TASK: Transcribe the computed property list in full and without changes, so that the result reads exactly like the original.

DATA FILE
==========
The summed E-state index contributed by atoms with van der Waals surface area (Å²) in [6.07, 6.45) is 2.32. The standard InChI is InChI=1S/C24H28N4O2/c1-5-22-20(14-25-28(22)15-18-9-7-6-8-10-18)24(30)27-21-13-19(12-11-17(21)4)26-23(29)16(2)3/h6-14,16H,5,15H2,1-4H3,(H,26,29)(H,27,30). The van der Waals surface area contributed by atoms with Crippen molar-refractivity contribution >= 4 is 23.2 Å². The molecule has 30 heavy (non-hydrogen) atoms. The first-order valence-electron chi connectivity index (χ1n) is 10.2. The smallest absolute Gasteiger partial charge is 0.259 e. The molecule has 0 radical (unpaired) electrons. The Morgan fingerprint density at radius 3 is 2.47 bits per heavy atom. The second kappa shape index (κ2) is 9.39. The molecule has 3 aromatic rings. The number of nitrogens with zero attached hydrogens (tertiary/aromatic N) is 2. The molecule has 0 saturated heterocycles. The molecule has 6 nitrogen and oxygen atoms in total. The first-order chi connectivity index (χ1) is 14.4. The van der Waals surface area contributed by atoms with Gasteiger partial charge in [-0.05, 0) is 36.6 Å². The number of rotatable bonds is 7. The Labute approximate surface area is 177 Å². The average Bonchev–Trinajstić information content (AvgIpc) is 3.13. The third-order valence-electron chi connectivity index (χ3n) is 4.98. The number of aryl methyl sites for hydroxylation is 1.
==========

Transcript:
The summed E-state index contributed by atoms with van der Waals surface area (Å²) in [6.07, 6.45) is 2.32. The standard InChI is InChI=1S/C24H28N4O2/c1-5-22-20(14-25-28(22)15-18-9-7-6-8-10-18)24(30)27-21-13-19(12-11-17(21)4)26-23(29)16(2)3/h6-14,16H,5,15H2,1-4H3,(H,26,29)(H,27,30). The van der Waals surface area contributed by atoms with Crippen molar-refractivity contribution >= 4 is 23.2 Å². The molecule has 30 heavy (non-hydrogen) atoms. The first-order valence-electron chi connectivity index (χ1n) is 10.2. The smallest absolute Gasteiger partial charge is 0.259 e. The molecule has 0 radical (unpaired) electrons. The Morgan fingerprint density at radius 3 is 2.47 bits per heavy atom. The second kappa shape index (κ2) is 9.39. The molecule has 3 aromatic rings. The number of nitrogens with zero attached hydrogens (tertiary/aromatic N) is 2. The molecule has 0 saturated heterocycles. The molecule has 6 nitrogen and oxygen atoms in total. The first-order chi connectivity index (χ1) is 14.4. The van der Waals surface area contributed by atoms with Gasteiger partial charge in [-0.05, 0) is 36.6 Å². The number of rotatable bonds is 7. The Labute approximate surface area is 177 Å². The average Bonchev–Trinajstić information content (AvgIpc) is 3.13. The third-order valence-electron chi connectivity index (χ3n) is 4.98. The number of aryl methyl sites for hydroxylation is 1.